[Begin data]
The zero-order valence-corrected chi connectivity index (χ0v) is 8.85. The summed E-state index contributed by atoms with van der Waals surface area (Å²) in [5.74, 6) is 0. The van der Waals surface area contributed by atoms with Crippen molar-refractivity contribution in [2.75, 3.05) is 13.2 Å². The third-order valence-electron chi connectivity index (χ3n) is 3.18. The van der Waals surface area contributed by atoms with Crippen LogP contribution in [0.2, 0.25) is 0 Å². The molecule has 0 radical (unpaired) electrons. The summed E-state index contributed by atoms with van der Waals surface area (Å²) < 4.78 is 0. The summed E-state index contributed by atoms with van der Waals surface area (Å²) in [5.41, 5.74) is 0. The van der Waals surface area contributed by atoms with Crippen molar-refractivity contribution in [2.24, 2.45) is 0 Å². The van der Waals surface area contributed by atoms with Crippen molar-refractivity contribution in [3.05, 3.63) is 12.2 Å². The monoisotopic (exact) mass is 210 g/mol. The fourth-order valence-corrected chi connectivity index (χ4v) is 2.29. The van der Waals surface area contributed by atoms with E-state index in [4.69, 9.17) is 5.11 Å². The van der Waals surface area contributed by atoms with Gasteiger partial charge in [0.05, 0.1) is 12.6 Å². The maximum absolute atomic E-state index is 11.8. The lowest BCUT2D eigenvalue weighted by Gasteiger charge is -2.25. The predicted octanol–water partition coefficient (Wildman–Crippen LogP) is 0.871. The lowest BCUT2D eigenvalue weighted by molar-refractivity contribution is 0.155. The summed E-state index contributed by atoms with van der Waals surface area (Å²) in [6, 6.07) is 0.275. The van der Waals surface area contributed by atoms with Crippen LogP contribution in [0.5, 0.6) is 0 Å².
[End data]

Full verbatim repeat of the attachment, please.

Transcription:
The zero-order valence-corrected chi connectivity index (χ0v) is 8.85. The summed E-state index contributed by atoms with van der Waals surface area (Å²) in [5.74, 6) is 0. The van der Waals surface area contributed by atoms with Crippen molar-refractivity contribution in [2.75, 3.05) is 13.2 Å². The third-order valence-electron chi connectivity index (χ3n) is 3.18. The van der Waals surface area contributed by atoms with Crippen LogP contribution in [0.2, 0.25) is 0 Å². The molecule has 0 radical (unpaired) electrons. The summed E-state index contributed by atoms with van der Waals surface area (Å²) < 4.78 is 0. The summed E-state index contributed by atoms with van der Waals surface area (Å²) in [5.41, 5.74) is 0. The van der Waals surface area contributed by atoms with Crippen molar-refractivity contribution in [2.24, 2.45) is 0 Å². The van der Waals surface area contributed by atoms with Crippen molar-refractivity contribution in [3.05, 3.63) is 12.2 Å². The monoisotopic (exact) mass is 210 g/mol. The fourth-order valence-corrected chi connectivity index (χ4v) is 2.29. The van der Waals surface area contributed by atoms with E-state index in [4.69, 9.17) is 5.11 Å². The van der Waals surface area contributed by atoms with Gasteiger partial charge in [0.05, 0.1) is 12.6 Å². The maximum absolute atomic E-state index is 11.8. The lowest BCUT2D eigenvalue weighted by Gasteiger charge is -2.25. The predicted octanol–water partition coefficient (Wildman–Crippen LogP) is 0.871. The lowest BCUT2D eigenvalue weighted by molar-refractivity contribution is 0.155. The summed E-state index contributed by atoms with van der Waals surface area (Å²) in [6, 6.07) is 0.275. The van der Waals surface area contributed by atoms with Crippen LogP contribution in [0.5, 0.6) is 0 Å².